A handful of days ago, I was sitting in a small clinic in my neighborhood waiting for a TB test. I was dutifully wearing my mask, and I was hyperventilating. The young woman assigned to give me my test was casually making small talk with me, waiting for me to calm down. She was being so patient.
“Why don’t you take your mask off for a second?” She asked.
“No, no, no,” I replied through tears. “I don’t feel comfortable with that. I don’t want to risk spreading anything. Or getting anything.”
She continued to wait. She asked why I needed a TB test (I’m a teacher who works in school–we’re virtual now, though I don’t know how the heck I’m going to go into a school with this mask issue). I told her I was an elementary education graduate student at a DC university. “Oh, I’d like to go there to get a master’s in public health!”
Her small talk really did help. I was eventually calm enough for her to take the test, and I was out the door in a matter of minutes, now with a snot-filled, soggy mask (do you know how gross it is to cry in a mask? If you haven’t had the joy of experiencing it, it’s gross). Yet, I felt embarrassed and shameful. Despite the patience the young woman showed me, I don’t consider it my finest moment that she had to wait for my body to calm down before she could administer a simple medical test due to my mask issues in the midst of this global pandemic.
Unfortunately, this is my reality. As someone with mask anxiety, I still hyperventilate every time I put a mask on, even six months into this Coronavirus pandemic. While the hyperventilation eventually subsides each time, I’m left feeling physically exhausted and with a headache (whether from the hyperventilation itself, or the fact that my breathing is restricted, I’m not sure. I suspect it’s a combination of both). The DC summertime heat and humidity tends to increase my anxiety. I find it easiest to wear a mask in the freezer section of the grocery store, though any heavily air conditioned space suffices. While in the midst of my hyperventilation, people frequently stop to ask me if I’m okay. While I’m grateful for the concern of others, it’s also embarrassing. Do you know how much it sucks to struggle the one thing that makes you an upstanding citizen in 2020? Yeah, it sucks. It’s exhausting. I hate it.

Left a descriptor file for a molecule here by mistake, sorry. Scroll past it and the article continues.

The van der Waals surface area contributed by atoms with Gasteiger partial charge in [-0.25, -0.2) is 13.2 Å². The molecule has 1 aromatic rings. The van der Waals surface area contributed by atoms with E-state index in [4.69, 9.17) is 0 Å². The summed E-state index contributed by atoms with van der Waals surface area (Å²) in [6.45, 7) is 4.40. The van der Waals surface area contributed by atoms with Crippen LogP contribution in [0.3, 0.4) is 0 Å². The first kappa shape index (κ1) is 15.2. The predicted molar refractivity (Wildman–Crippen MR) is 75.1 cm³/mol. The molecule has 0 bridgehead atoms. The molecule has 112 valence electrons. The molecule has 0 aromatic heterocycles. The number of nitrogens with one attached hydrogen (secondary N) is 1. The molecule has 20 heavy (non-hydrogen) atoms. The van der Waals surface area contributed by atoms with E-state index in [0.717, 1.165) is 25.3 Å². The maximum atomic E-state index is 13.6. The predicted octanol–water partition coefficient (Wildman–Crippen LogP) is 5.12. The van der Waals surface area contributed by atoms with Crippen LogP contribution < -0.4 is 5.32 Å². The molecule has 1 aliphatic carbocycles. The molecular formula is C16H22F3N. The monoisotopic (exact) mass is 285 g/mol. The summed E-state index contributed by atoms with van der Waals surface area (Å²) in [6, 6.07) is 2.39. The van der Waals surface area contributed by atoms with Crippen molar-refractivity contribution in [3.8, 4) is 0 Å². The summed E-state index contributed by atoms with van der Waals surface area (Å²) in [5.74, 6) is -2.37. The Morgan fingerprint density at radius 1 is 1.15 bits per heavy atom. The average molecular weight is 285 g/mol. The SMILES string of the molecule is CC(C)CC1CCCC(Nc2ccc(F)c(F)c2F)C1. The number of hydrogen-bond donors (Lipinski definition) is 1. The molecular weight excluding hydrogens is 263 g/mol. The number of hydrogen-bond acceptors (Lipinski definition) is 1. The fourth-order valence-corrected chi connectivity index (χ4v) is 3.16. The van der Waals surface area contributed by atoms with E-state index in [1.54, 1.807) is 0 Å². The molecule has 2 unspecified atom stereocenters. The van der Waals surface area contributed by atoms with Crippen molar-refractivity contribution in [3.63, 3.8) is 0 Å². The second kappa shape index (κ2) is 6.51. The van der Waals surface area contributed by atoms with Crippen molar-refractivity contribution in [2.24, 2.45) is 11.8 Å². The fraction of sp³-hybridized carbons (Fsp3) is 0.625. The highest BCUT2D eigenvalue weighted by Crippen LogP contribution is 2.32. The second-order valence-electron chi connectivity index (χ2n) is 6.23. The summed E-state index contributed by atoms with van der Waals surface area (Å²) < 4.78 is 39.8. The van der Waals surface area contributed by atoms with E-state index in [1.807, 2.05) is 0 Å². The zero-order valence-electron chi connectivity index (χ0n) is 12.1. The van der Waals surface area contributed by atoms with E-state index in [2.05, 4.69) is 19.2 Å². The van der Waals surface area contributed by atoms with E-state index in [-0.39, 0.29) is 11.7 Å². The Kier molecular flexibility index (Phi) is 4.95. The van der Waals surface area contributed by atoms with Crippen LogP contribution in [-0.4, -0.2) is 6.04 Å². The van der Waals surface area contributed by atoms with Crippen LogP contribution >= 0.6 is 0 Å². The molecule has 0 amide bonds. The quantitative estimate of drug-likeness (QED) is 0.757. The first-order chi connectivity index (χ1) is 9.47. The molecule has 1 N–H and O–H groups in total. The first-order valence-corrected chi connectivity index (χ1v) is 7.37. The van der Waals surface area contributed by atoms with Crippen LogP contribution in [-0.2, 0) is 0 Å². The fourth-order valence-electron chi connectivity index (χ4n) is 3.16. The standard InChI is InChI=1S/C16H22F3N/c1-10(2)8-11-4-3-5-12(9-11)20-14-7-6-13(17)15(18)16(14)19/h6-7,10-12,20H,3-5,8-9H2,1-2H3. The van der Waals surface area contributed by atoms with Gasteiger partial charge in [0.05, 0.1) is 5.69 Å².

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I discussed a lot of my pain and anger about wearing masks a few months back in this post. Yet, I have more to say. I don’t feel like I articulated myself as gracefully as I would have liked in that post. I missed a few points that I feel are crucial in discussing the reality of my mask anxiety. Furthermore, I found myself frustrated that none of the articles on mask anxiety out there supported me in the way I felt I needed it. I eventually realized I couldn’t expect anyone else to support me in this issue. So, I decided to write the post I’ve been aching to read. Don’t the best writer’s write what they want to read, anyways? There’s an authenticity in that. So, here I am again, six months into the Coronavirus. Still writing about my mask anxiety. Because, I’m still dealing with this issue. It hasn’t gone away. It may never fully go away, no matter how much I explore my psyche and dutifully mask up despite how much it scares me. Because wearing a mask does scare me. What I don’t think some people understand is that this isn’t just a matter of discomfort for people with mask anxiety. It’s a traumatic experience. Every single time I put on a mask, I’m essentially traumatizing myself for the benefit of others.
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I write that above sentence knowing full well some people will roll their eyes at it, thinking me over-dramatic. Think what you will about me. I really don’t care. I’m exhausted from feeling shameful about this. Mask anxiety is real, and if you can’t see that, I’m going to suggest you need to look inside yourself for some empathy and compassion.